KLANG: South Klang police have warned residents to beware of scammers on the prowl in cyberspace after some 1,300 reports of job, parcel and love scams were received in the district between January and September this year.

Speaking to theSun at the “Say No to Scammers Walk” held here on Saturday, South Klang district police chief ACP Cha Hoong Fong said commercial crimes, particularly those involving scams, have caused the country sizable financial losses, and thus public education is crucial for preventive purposes.

“Just within South Klang district, reports of scams accounted for about RM80 million in losses. Scammers generally don’t pick or choose their victims. Therefore, it can happen to anyone regardless of race, age or gender. It is prudent for the public to know what to do to avoid being scammed.”

Cha said continuous community engagement programmes should be organised to spread information to the public about the different tactics and modus operandi of scammers, adding that this would prevent people from becoming victims.

“With the rising cost of living, job scams have become most common in South Klang. A victim receives a link via text or WhatsApp message about a vacancy that offers a very attractive salary. Once the victim clicks on the link, the scammer proceeds to retrieve private information through it, including bank (account) passwords and personal details.”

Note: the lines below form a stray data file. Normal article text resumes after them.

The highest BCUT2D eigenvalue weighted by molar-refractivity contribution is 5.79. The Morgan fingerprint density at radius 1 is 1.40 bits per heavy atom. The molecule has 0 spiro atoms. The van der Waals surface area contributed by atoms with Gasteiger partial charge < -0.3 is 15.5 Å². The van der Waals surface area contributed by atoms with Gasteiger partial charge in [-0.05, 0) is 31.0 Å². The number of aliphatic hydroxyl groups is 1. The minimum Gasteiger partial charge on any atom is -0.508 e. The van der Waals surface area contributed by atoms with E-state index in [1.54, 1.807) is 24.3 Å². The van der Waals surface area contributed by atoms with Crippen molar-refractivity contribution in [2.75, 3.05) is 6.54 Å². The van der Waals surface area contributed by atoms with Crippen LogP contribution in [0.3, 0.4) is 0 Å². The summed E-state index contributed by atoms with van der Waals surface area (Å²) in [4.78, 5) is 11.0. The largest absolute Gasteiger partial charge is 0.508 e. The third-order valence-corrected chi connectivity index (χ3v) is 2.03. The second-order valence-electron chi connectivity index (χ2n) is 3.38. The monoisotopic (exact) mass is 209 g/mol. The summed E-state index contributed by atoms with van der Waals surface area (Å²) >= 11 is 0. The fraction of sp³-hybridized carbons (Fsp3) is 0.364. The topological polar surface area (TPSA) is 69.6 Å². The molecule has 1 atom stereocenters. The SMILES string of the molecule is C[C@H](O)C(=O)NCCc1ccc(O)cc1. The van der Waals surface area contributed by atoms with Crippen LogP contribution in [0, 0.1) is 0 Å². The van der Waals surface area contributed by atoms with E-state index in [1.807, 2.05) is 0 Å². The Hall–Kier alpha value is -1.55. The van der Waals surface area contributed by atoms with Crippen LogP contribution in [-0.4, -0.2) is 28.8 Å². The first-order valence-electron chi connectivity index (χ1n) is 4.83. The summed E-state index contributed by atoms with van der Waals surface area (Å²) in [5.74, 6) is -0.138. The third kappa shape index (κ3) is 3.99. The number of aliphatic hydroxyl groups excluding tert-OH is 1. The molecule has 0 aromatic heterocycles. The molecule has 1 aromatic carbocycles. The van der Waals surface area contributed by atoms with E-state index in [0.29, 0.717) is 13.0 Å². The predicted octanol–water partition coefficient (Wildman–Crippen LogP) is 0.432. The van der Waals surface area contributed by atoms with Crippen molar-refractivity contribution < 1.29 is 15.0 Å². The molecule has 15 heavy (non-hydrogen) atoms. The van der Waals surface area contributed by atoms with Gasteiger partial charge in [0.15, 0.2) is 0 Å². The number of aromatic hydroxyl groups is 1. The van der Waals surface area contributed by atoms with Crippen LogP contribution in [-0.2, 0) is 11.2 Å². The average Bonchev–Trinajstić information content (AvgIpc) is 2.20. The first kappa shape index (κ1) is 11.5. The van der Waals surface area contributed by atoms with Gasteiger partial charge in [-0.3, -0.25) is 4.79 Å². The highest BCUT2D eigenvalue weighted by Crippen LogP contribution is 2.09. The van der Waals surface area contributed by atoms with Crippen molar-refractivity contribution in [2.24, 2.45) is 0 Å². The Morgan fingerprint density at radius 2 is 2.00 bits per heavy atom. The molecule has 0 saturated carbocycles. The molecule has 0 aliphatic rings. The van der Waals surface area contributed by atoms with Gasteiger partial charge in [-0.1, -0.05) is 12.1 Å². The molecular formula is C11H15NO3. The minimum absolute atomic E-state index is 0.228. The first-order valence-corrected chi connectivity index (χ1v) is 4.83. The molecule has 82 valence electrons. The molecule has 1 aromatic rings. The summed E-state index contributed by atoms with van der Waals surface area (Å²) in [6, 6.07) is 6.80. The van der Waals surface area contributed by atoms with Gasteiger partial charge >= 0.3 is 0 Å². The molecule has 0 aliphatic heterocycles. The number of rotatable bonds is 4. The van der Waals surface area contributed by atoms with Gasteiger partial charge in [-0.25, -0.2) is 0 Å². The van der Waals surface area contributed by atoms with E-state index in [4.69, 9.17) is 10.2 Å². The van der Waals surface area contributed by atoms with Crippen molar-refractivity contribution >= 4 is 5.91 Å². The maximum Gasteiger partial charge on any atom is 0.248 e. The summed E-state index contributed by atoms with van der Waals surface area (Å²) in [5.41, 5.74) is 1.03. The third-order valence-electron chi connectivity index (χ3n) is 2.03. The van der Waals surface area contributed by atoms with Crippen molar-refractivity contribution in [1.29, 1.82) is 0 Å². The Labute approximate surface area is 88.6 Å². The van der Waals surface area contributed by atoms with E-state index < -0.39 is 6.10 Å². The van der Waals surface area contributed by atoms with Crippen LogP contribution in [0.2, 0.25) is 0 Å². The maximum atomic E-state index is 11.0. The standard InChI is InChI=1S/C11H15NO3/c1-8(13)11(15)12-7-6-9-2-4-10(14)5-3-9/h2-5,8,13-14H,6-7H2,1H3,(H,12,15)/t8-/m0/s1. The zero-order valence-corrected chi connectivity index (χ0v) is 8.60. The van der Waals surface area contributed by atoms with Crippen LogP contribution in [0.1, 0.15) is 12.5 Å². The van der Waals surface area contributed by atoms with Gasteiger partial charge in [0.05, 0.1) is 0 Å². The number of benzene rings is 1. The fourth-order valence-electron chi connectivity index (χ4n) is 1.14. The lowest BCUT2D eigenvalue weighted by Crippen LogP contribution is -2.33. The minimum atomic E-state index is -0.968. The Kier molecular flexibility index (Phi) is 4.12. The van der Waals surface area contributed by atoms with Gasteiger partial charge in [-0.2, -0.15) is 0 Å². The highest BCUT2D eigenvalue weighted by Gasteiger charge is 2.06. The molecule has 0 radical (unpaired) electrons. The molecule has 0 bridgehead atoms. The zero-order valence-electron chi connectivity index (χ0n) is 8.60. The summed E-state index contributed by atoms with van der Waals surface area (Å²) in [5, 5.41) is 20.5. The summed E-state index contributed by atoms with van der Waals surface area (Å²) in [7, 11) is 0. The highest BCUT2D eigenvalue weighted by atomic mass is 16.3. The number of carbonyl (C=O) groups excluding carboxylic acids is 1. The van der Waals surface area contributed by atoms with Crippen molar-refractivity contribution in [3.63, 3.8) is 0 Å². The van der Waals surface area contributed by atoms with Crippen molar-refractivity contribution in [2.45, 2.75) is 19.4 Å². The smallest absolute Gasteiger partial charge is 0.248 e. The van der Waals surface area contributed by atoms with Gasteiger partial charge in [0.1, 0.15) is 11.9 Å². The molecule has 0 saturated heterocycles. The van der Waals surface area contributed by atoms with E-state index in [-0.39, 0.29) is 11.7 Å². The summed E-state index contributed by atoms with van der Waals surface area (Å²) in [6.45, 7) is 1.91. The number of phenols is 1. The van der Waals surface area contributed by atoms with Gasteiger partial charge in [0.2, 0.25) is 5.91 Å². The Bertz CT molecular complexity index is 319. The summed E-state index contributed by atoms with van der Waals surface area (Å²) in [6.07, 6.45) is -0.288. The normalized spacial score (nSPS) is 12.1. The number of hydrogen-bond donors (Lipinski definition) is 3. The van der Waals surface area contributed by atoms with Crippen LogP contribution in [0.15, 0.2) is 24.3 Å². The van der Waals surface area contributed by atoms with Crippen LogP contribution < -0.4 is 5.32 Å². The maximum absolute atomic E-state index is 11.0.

The “Say No to Scammer Walk”, which was jointly organised by the Mitraland Group, Klang Municipal Council and South Klang district police, saw some 300 people taking part.

Council president Noraini Roslan said the event was part of a more significant programme to make Klang a safe city.

“Scamming activities are becoming increasingly common and even more rampant in the district compared with theft and burglary. Therefore, we have to act to educate residents about it.

“While the numbers may not be as high as in other places, the fact that Klang has a population of about one million (means) we need to take proactive steps to remind them not to inadvertently become victims,” she said.

Noraini said the council would continue working with different agencies to increase awareness and spread information about scams to different parts of Klang, especially when the initiatives align with police campaigns to fight scammers.

She advised the public not to be pressured to provide personal information to strangers, and to always check the phone number they are calling from.

“The timing of the call makes a difference, especially from alleged government agencies that have normal operation hours,” she said.

During a briefing about scams held for participants and guests at the event, South Klang police Commercial Crime Investigation Department representative Insp Norizan Dollah told victims to lodge a report if their private information, such as identification card numbers and bank details were shared with scammers.

“Reports of potential scams, even though no losses were recorded, will allow us to gather information and include it in our database of scammers. It will also help prevent bank accounts from becoming mule accounts.

“The police report will act as a cover, which will help tremendously if victims’ bank accounts are used as mule accounts and from that point on, the police will investigate it under Section 424 of the Penal Code,” she said.

Mitraland Group deputy executive chairman Chuah Theong Yee said the company was glad to be part of the event.

“Knowledge is power, and we do what we can to equip the public so they can spread what they learn to others as well.”